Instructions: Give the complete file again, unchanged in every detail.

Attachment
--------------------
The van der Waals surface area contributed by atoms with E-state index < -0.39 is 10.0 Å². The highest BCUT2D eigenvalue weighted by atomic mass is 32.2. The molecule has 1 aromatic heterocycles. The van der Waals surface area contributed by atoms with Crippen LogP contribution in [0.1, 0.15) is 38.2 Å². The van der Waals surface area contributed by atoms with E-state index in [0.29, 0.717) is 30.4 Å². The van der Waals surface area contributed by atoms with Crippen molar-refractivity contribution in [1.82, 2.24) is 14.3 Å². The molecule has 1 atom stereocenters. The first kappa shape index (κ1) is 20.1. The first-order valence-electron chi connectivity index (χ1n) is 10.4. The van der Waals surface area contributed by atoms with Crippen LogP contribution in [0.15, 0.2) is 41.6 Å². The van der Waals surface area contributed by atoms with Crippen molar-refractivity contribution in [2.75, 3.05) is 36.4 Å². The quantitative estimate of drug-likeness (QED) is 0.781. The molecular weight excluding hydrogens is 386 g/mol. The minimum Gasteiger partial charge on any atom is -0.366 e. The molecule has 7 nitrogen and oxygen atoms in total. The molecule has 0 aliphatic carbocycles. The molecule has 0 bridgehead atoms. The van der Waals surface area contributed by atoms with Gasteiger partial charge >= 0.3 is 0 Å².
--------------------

The van der Waals surface area contributed by atoms with E-state index < -0.39 is 10.0 Å². The highest BCUT2D eigenvalue weighted by atomic mass is 32.2. The molecule has 1 aromatic heterocycles. The van der Waals surface area contributed by atoms with Crippen LogP contribution in [0.1, 0.15) is 38.2 Å². The van der Waals surface area contributed by atoms with E-state index in [0.29, 0.717) is 30.4 Å². The van der Waals surface area contributed by atoms with Crippen molar-refractivity contribution in [1.82, 2.24) is 14.3 Å². The molecule has 1 atom stereocenters. The first kappa shape index (κ1) is 20.1. The first-order valence-electron chi connectivity index (χ1n) is 10.4. The van der Waals surface area contributed by atoms with Crippen LogP contribution in [0.15, 0.2) is 41.6 Å². The van der Waals surface area contributed by atoms with Crippen molar-refractivity contribution in [2.75, 3.05) is 36.4 Å². The quantitative estimate of drug-likeness (QED) is 0.781. The molecular weight excluding hydrogens is 386 g/mol. The minimum Gasteiger partial charge on any atom is -0.366 e. The molecule has 7 nitrogen and oxygen atoms in total. The molecule has 0 aliphatic carbocycles. The molecule has 0 bridgehead atoms. The van der Waals surface area contributed by atoms with Gasteiger partial charge >= 0.3 is 0 Å².